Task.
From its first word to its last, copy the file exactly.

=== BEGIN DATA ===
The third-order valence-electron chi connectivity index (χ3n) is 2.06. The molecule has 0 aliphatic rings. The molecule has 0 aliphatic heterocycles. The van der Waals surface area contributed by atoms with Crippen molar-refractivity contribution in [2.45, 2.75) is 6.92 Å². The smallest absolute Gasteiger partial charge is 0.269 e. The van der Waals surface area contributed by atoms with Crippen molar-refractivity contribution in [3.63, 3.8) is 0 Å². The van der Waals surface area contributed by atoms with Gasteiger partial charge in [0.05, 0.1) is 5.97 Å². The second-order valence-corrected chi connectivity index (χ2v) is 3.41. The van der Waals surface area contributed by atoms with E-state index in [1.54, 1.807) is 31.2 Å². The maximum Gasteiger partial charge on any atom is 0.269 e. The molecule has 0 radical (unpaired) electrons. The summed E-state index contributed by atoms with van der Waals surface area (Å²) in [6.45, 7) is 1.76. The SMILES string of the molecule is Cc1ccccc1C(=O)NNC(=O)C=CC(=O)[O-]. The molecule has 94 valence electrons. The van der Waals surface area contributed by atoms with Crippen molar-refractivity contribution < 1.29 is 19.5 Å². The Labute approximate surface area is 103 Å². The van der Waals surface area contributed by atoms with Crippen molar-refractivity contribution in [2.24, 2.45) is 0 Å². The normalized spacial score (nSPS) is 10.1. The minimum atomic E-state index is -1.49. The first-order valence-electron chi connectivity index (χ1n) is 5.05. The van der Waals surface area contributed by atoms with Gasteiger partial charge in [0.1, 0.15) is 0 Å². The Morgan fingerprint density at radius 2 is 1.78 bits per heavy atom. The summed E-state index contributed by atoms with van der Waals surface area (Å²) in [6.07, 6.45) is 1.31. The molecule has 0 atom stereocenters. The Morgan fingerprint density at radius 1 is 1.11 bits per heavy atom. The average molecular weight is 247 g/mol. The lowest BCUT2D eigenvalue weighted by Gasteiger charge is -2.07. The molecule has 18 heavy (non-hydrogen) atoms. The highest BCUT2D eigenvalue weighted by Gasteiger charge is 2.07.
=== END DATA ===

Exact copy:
The third-order valence-electron chi connectivity index (χ3n) is 2.06. The molecule has 0 aliphatic rings. The molecule has 0 aliphatic heterocycles. The van der Waals surface area contributed by atoms with Crippen molar-refractivity contribution in [2.45, 2.75) is 6.92 Å². The smallest absolute Gasteiger partial charge is 0.269 e. The van der Waals surface area contributed by atoms with Crippen molar-refractivity contribution in [3.63, 3.8) is 0 Å². The van der Waals surface area contributed by atoms with Gasteiger partial charge in [0.05, 0.1) is 5.97 Å². The second-order valence-corrected chi connectivity index (χ2v) is 3.41. The van der Waals surface area contributed by atoms with E-state index in [1.54, 1.807) is 31.2 Å². The maximum Gasteiger partial charge on any atom is 0.269 e. The molecule has 0 radical (unpaired) electrons. The summed E-state index contributed by atoms with van der Waals surface area (Å²) in [6.45, 7) is 1.76. The SMILES string of the molecule is Cc1ccccc1C(=O)NNC(=O)C=CC(=O)[O-]. The molecule has 94 valence electrons. The van der Waals surface area contributed by atoms with Crippen molar-refractivity contribution < 1.29 is 19.5 Å². The Labute approximate surface area is 103 Å². The van der Waals surface area contributed by atoms with Crippen molar-refractivity contribution in [2.24, 2.45) is 0 Å². The normalized spacial score (nSPS) is 10.1. The minimum atomic E-state index is -1.49. The first-order valence-electron chi connectivity index (χ1n) is 5.05. The van der Waals surface area contributed by atoms with Gasteiger partial charge in [0.1, 0.15) is 0 Å². The Morgan fingerprint density at radius 2 is 1.78 bits per heavy atom. The summed E-state index contributed by atoms with van der Waals surface area (Å²) in [6.07, 6.45) is 1.31. The molecule has 0 atom stereocenters. The Morgan fingerprint density at radius 1 is 1.11 bits per heavy atom. The average molecular weight is 247 g/mol. The lowest BCUT2D eigenvalue weighted by Gasteiger charge is -2.07. The molecule has 18 heavy (non-hydrogen) atoms. The highest BCUT2D eigenvalue weighted by Gasteiger charge is 2.07.